As I continue to work on my newest WIP (the spy-thriller I’m calling ROGUE), and find myself doing as little as possible on EXCALIBUR, I’ve been really thinking about how my feelings change as towards my WIPs as time goes on. Here’s a look at how my feelings evolve when it comes to my projects:
OMG! I LOVE THIS!! The first stage is always the best. Often occurring during the planning stage and while I’m writing the first chapters of the novel, I can’t help that feel that not only will this novel be The One that gets me published, but it’ll be an instant best seller with a six-figure advance (which will get paid out in no time at all), and it’ll get its own movie*. I’ve got a blank page ahead of me, everything is shiny, new, and exciting. This WIP has so much potential!
Woo, yeah! This story’s great! Stage two comes about after I’ve written the first handful of chapters. It’s like I’ve suddenly realised that this WIP will take work. The enthusiasm is still there, but its dialled back a bit as I realise I’ve got a long journey ahead of me.
Must…stay…excited: The third stage bridges stage two and stage four. The passion mellows gradually during the middle of the book. I begin to realise that there probably won’t be a movie based on my novel, and maybe it won’t be a best seller. Heck, will I even be able to get it published? The once-shiny story is now beginning to show stains as I start to notice instances of poor dialogue, the odd plot hole, and other miscellaneous flaws. I start to dread the revision stage and inevitable feelings that accompany it.
I just need to make it to the end: During the last 10-15K, writing becomes a struggle. The passion is all but gone, replaced with a determination to finish because “I’ve come too far to give up now. If I shelve this thing half-written, I will have wasted 70-80K worth of writing.”
Woo! I’ve done it! …what’s next? Yes! I’ve finished the rough draft! This stage sees a surge in excitement for this story, because I’ve finished another novel. Well, not quite, but there’s a part of me that says “I’ve finished writing out this story, now what?” I never want to revise what I’ve written because “why would I want to go over something I’ve already written? I want to write something NEW!”
Ugh, I hate this: In the past, I’ve given into the feelings described above, and I’ve moved on to new projects. But the Responsible-Writer in me knows that I have to edit if I want to grow as a writer. So, I begin editing. But alas, I quickly pick up the glaringly obvious errors I missed in my previous gleefulness. The 2D characters and the bad prose makes me cringe. I don’t want to do this! I want to write something new! I feel like a kid looking out the window at the other children playing in the street**.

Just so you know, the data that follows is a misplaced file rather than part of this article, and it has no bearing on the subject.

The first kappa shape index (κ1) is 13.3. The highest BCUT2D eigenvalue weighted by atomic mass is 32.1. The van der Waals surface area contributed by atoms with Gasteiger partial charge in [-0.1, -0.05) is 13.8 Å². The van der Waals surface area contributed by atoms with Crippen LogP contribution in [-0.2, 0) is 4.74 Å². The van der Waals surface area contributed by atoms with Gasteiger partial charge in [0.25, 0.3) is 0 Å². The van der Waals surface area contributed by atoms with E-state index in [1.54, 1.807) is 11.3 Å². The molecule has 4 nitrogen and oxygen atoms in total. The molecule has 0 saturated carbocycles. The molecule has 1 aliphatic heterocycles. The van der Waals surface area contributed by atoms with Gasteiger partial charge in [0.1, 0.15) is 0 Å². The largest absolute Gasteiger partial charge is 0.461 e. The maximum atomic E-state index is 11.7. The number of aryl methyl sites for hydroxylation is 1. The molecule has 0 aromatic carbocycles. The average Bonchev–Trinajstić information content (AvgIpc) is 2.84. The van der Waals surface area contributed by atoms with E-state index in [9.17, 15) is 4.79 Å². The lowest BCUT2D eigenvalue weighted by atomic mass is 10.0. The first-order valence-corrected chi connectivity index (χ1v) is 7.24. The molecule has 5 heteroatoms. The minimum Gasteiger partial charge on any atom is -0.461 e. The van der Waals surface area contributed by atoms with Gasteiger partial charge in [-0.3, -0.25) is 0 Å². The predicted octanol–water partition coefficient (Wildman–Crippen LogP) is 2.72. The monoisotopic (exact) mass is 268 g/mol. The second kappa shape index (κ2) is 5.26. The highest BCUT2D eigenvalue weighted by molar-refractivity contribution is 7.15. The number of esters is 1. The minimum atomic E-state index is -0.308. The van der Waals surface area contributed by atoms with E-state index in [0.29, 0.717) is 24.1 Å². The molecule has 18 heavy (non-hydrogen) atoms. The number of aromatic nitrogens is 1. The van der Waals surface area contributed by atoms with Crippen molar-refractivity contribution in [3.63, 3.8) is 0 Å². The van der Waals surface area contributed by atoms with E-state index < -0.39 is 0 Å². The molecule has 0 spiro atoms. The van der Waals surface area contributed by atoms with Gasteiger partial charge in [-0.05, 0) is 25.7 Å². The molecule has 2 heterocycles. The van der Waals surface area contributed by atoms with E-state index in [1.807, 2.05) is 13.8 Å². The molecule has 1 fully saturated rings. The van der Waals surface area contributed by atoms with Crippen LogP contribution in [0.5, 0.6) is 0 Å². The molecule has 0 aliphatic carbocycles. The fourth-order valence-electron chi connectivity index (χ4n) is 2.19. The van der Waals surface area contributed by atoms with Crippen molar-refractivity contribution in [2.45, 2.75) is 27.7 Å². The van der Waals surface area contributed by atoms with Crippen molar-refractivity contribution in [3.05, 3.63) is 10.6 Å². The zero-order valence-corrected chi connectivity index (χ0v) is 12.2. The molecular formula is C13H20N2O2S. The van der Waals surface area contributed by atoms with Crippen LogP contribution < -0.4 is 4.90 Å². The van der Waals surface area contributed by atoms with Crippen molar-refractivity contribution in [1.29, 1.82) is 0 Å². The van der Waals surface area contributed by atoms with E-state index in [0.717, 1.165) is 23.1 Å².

Kill! Kill it with fire! I make such slow progress, and the editing process seems so massive, that I lose sight of the light at the end of the tunnel. Instead, I want to print out my entire manuscript… and set it on fire. And watch it burn. And laugh. Like a maniac.
[Unknown]: Based on other people’s blog posts and Tweets, I can only assume that there’ll be one more stage: I DID IT! I DID IT! I DID! I LOVE YOU, MANUSCRIPT! YIPPEE!! Unfortunately, I’m yet to get to this stage. I usually get depressed during the earlier stages, and give in. What’s the point in working on something I have no love for?
That’s the eight stages of feelings I go through. Reading back through this post, it seems a little… I dunno, depressing. I swear it’s not all bad though. There are moments of bliss all through the writing and revision stage. And, although all seems dark and horrible when I’m pressed up against editing, the good does outweigh the bad. Honest.
So, over to you now: how do your feelings change as time goes by? Does the excitement slowly leave you over time, or do you remain happy and chirpy during the entire process? Let me know in the comments!
* Yes, I’ve already picked who I want to star in the film adaptation of ROGUE. What of it?
** This used to be me. Damn you, homework! There’s a reason my desk now faces away from the window.